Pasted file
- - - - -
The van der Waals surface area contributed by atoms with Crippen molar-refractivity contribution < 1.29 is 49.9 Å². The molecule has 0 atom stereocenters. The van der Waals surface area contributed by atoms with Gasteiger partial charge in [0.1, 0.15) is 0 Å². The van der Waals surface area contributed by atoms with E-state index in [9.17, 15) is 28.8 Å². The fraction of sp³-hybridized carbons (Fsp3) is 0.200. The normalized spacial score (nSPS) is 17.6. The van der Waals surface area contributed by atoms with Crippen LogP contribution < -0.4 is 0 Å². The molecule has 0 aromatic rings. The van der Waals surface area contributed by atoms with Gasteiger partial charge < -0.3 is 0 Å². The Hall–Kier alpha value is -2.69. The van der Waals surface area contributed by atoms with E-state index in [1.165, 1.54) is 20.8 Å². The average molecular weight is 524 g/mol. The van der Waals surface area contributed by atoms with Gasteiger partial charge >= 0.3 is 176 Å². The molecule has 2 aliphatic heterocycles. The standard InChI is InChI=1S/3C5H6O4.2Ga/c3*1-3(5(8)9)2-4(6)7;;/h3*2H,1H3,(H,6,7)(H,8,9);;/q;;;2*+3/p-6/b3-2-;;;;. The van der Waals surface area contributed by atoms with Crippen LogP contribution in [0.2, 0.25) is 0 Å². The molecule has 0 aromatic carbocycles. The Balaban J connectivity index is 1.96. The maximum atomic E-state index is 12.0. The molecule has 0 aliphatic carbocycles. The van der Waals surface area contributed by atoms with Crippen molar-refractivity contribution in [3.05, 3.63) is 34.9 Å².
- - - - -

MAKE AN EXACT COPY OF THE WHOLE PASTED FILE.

The van der Waals surface area contributed by atoms with Crippen molar-refractivity contribution < 1.29 is 49.9 Å². The molecule has 0 atom stereocenters. The van der Waals surface area contributed by atoms with Gasteiger partial charge in [0.1, 0.15) is 0 Å². The van der Waals surface area contributed by atoms with E-state index in [9.17, 15) is 28.8 Å². The fraction of sp³-hybridized carbons (Fsp3) is 0.200. The normalized spacial score (nSPS) is 17.6. The van der Waals surface area contributed by atoms with Crippen LogP contribution < -0.4 is 0 Å². The molecule has 0 aromatic rings. The van der Waals surface area contributed by atoms with Gasteiger partial charge < -0.3 is 0 Å². The Hall–Kier alpha value is -2.69. The van der Waals surface area contributed by atoms with E-state index in [1.165, 1.54) is 20.8 Å². The average molecular weight is 524 g/mol. The van der Waals surface area contributed by atoms with Gasteiger partial charge >= 0.3 is 176 Å². The molecule has 2 aliphatic heterocycles. The standard InChI is InChI=1S/3C5H6O4.2Ga/c3*1-3(5(8)9)2-4(6)7;;/h3*2H,1H3,(H,6,7)(H,8,9);;/q;;;2*+3/p-6/b3-2-;;;;. The van der Waals surface area contributed by atoms with Crippen LogP contribution in [0.2, 0.25) is 0 Å². The molecule has 0 aromatic carbocycles. The Balaban J connectivity index is 1.96. The maximum atomic E-state index is 12.0. The molecule has 0 aliphatic carbocycles. The van der Waals surface area contributed by atoms with Crippen molar-refractivity contribution in [3.05, 3.63) is 34.9 Å².